Tydeus was a son of Oeneus and either Periboea, Oeneus's second wife, or Gorge, Oeneus's daughter. He was the husband of Deipyle, the mother of Diomedes.
Tydeus was banished from Calydon by his uncle Agrius, because he killed either his brother or a different uncle or six of his cousins. He travelled to Argos, where he married Deipyle, daughter of king Adrastus. The king agreed to help Tydeus regain the rule of Calydon, but chose to first help Polynices regain kingship of Thebes.
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Other articles related to "exile, exiles":
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... her actions (both in Iolcus and Corinth)-made herself and her family (including Jason) exiles in Corinth ... could I have found than to marry the king's daughter, poor exile that I was.. ... Euripides likens all women's position to exile in their having to leave home to serve their husbands ...
Famous quotes containing the word exile:
“The exile is a singular, whereas refugees tend to be thought of in the mass. Armenian refugees, Jewish refugees, refugees from Franco Spain. But a political leader or artistic figure is an exile. Thomas Mann yesterday, Theodorakis today. Exile is the noble and dignified term, while a refugee is more hapless.... What is implied in these nuances of social standing is the respect we pay to choice. The exile appears to have made a decision, while the refugee is the very image of helplessness.”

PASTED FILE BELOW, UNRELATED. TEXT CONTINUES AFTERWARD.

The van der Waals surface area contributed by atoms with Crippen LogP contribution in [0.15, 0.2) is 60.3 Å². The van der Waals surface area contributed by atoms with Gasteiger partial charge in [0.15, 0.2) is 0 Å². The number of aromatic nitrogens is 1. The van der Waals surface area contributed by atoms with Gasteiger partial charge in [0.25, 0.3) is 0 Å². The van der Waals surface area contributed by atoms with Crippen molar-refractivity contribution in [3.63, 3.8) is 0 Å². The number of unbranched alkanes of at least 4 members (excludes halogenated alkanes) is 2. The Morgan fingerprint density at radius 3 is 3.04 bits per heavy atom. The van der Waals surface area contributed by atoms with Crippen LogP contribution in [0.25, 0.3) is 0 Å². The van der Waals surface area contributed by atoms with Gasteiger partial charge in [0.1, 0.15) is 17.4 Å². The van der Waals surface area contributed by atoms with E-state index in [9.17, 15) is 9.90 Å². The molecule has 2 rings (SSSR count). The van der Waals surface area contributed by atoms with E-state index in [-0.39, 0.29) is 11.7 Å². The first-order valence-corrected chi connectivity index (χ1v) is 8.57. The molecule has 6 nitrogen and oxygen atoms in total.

—Mary McCarthy (19121989)
“Public employment contributes neither to advantage nor happiness. It is but honorable exile from ones family and affairs.”
—Thomas Jefferson (17431826)
“The bond between a man and his profession is similar to that which ties him to his country; it is just as complex, often ambivalent, and in general it is understood completely only when it is broken: by exile or emigration in the case of ones country, by retirement in the case of a trade or profession.”
—Primo Levi (19191987)